Assuntos
Retardo do Crescimento Fetal/etiologia , Leptina/metabolismo , Pré-Eclâmpsia/metabolismo , Animais , Feminino , Retardo do Crescimento Fetal/metabolismo , Humanos , Leptina/sangue , Leptina/fisiologia , Placenta/metabolismo , Gravidez , Receptores para Leptina/metabolismo
20.
Am J Physiol Heart Circ Physiol ; 320(5): H1923-H1934, 2021 05 01.
Artigo em Inglês | MEDLINE | ID: mdl-33739156

RESUMO

Stimulation of soluble guanylate cyclase (sGC) improves fetal growth at gestational day 20 in the reduced uterine perfusion pressure (RUPP) rat model of placental ischemia suggesting a role for sGC in the etiology of intrauterine growth restriction (IUGR). This study tested the hypothesis that stimulation of sGC until birth attenuates asymmetric IUGR mitigating increased cardiovascular risk in offspring. Sham or RUPP surgery was performed at gestational day 14 (G14); vehicle or the sGC stimulator Riociguat (10 mg/kg/day sc) was administered G14 until birth. Birth weight was reduced in offspring from RUPP [intrauterine growth restricted (IUGR)], sGC RUPP (sGC IUGR), and sGC Sham (sGC Control) compared with Sham (Control). Crown circumference was maintained, but abdominal circumference was reduced in IUGR and sGC IUGR compared with Control indicative of asymmetrical growth. Gestational length was prolonged in sGC RUPP, and survival at birth was reduced in sGC IUGR. Probability of survival to postnatal day 2 was also significantly reduced in IUGR and sGC IUGR versus Control and in sGC IUGR versus IUGR. At 4 mo of age, blood pressure was increased in male IUGR and sGC IUGR but not male sGC Control born with symmetrical IUGR. Global longitudinal strain was increased and stroke volume was decreased in male IUGR and sGC IUGR compared with Control. Thus late gestational stimulation of sGC does not mitigate asymmetric IUGR or increased cardiovascular risk in male sGC IUGR. Furthermore, late gestational stimulation of sGC is associated with symmetrical growth restriction in sGC Control implicating contraindications in normal pregnancy.NEW & NOTEWORTHY The importance of the soluble guanylate cyclase-cGMP pathway in a rat model of placental ischemia differs during critical windows of development, implicating other factors may be critical mediators of impaired fetal growth in the final stages of gestation. Moreover, increased blood pressure at 4 mo of age in male intrauterine growth restriction offspring is associated with impaired cardiac function including an increase in global longitudinal strain in conjunction with a decrease in stroke volume, ejection fraction, and cardiac output.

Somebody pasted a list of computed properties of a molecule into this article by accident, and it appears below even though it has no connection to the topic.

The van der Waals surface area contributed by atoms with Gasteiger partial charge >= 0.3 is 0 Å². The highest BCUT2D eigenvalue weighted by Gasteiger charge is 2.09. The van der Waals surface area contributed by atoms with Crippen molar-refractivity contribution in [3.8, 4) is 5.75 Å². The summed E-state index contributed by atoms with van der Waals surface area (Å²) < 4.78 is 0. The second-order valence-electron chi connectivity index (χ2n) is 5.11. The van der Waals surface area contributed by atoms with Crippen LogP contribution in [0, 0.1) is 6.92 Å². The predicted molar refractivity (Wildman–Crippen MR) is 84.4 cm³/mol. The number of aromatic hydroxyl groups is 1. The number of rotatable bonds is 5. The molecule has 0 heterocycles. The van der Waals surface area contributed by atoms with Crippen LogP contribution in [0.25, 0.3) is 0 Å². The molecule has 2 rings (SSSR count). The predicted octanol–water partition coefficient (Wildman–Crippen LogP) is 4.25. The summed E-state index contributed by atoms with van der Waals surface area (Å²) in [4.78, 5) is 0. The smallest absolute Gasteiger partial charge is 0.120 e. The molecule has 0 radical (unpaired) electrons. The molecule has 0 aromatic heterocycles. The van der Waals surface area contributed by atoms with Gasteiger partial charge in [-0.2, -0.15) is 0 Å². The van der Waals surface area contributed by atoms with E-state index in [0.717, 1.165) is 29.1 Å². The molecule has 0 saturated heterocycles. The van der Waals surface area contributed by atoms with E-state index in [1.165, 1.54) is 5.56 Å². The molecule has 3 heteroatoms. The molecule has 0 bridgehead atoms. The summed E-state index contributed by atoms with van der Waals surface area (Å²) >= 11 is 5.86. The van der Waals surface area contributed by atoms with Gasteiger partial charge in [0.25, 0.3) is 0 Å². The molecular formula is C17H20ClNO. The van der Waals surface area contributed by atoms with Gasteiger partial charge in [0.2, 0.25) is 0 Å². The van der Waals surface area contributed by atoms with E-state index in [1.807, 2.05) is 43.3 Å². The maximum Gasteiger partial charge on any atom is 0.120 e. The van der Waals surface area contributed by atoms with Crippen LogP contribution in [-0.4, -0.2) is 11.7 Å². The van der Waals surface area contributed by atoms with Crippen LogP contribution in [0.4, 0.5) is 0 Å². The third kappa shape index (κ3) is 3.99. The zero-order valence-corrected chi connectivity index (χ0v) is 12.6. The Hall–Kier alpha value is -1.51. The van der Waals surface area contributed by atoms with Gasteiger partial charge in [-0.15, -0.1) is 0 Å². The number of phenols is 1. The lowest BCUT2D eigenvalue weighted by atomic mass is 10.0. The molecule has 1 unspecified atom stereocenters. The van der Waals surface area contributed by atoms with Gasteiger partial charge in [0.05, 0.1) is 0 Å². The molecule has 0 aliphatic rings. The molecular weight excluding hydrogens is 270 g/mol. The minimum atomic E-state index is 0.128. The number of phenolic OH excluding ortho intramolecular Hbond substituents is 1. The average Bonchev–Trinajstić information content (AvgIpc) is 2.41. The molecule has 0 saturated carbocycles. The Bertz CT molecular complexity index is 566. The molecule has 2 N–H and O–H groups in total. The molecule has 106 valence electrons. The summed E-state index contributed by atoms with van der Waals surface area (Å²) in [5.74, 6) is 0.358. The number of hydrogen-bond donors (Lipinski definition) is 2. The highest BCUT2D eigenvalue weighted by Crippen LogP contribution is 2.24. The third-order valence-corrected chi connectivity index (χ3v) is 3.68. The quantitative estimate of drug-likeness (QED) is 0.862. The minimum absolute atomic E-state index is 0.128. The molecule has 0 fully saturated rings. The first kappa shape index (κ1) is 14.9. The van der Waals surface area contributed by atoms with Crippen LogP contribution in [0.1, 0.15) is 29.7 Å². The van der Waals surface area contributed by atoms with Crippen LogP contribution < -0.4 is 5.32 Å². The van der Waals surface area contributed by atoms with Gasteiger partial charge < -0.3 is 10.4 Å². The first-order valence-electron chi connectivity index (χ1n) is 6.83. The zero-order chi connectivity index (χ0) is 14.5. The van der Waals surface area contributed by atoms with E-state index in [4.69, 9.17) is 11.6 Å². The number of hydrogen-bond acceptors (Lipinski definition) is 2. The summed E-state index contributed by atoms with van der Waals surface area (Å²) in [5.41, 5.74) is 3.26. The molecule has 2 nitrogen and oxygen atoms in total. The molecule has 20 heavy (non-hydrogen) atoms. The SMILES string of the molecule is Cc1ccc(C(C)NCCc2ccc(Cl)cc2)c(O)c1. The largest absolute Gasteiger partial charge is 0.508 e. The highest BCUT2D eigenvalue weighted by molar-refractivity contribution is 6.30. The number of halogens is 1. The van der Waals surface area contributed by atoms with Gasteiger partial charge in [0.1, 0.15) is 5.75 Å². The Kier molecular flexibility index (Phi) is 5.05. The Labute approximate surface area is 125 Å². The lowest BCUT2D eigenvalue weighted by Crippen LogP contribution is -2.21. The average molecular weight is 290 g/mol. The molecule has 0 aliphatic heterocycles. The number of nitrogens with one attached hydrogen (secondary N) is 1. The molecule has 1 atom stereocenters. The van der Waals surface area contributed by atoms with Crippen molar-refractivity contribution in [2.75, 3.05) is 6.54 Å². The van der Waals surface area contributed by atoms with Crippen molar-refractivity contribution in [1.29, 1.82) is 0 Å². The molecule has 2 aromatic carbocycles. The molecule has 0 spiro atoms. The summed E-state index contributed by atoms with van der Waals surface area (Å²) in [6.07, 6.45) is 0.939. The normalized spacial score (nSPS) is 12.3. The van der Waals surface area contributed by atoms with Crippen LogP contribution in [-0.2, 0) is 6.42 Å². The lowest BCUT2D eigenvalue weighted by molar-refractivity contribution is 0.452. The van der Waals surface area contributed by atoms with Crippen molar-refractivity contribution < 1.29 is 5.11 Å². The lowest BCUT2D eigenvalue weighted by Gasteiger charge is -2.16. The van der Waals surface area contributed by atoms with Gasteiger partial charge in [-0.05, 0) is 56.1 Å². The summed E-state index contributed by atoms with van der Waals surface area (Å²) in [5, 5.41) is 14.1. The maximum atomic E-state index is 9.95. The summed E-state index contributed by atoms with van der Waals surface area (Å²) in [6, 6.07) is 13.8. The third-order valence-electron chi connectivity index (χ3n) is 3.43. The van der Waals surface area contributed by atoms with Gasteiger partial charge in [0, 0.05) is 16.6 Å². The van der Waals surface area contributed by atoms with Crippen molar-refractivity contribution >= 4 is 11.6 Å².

Assuntos
Retardo do Crescimento Fetal/metabolismo , Placenta/irrigação sanguínea , Insuficiência Placentária/metabolismo , Guanilil Ciclase Solúvel/metabolismo , Animais , Pressão Sanguínea/fisiologia , Ativadores de Enzimas/farmacologia , Feminino , Retardo do Crescimento Fetal/etiologia , Gravidez , Pirazóis/farmacologia , Pirimidinas/farmacologia , Ratos , Ratos Sprague-Dawley , Resistência Vascular/fisiologia